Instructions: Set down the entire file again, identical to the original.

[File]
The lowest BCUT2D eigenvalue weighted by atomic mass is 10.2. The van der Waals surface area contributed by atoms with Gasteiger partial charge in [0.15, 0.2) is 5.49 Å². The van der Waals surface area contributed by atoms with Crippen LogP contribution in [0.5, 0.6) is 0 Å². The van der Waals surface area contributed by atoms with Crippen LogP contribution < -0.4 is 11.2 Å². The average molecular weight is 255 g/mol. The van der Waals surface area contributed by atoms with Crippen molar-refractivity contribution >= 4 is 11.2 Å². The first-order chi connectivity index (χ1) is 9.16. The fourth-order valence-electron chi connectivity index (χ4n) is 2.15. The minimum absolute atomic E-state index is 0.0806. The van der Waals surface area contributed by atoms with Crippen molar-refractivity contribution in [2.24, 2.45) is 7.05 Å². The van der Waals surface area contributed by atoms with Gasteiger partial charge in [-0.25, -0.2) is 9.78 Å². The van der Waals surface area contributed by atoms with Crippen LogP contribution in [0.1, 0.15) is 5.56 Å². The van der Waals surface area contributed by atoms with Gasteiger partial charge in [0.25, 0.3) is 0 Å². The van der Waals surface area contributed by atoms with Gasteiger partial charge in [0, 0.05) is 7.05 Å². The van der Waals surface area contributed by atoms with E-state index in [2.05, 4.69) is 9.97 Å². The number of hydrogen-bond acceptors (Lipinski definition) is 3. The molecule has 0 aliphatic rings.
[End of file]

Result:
The lowest BCUT2D eigenvalue weighted by atomic mass is 10.2. The van der Waals surface area contributed by atoms with Gasteiger partial charge in [0.15, 0.2) is 5.49 Å². The van der Waals surface area contributed by atoms with Crippen LogP contribution in [0.5, 0.6) is 0 Å². The van der Waals surface area contributed by atoms with Crippen LogP contribution < -0.4 is 11.2 Å². The average molecular weight is 255 g/mol. The van der Waals surface area contributed by atoms with Crippen molar-refractivity contribution >= 4 is 11.2 Å². The first-order chi connectivity index (χ1) is 9.16. The fourth-order valence-electron chi connectivity index (χ4n) is 2.15. The minimum absolute atomic E-state index is 0.0806. The van der Waals surface area contributed by atoms with Crippen molar-refractivity contribution in [2.24, 2.45) is 7.05 Å². The van der Waals surface area contributed by atoms with Gasteiger partial charge in [-0.25, -0.2) is 9.78 Å². The van der Waals surface area contributed by atoms with Crippen LogP contribution in [0.1, 0.15) is 5.56 Å². The van der Waals surface area contributed by atoms with Gasteiger partial charge in [0.25, 0.3) is 0 Å². The van der Waals surface area contributed by atoms with Gasteiger partial charge in [0, 0.05) is 7.05 Å². The van der Waals surface area contributed by atoms with E-state index in [2.05, 4.69) is 9.97 Å². The number of hydrogen-bond acceptors (Lipinski definition) is 3. The molecule has 0 aliphatic rings.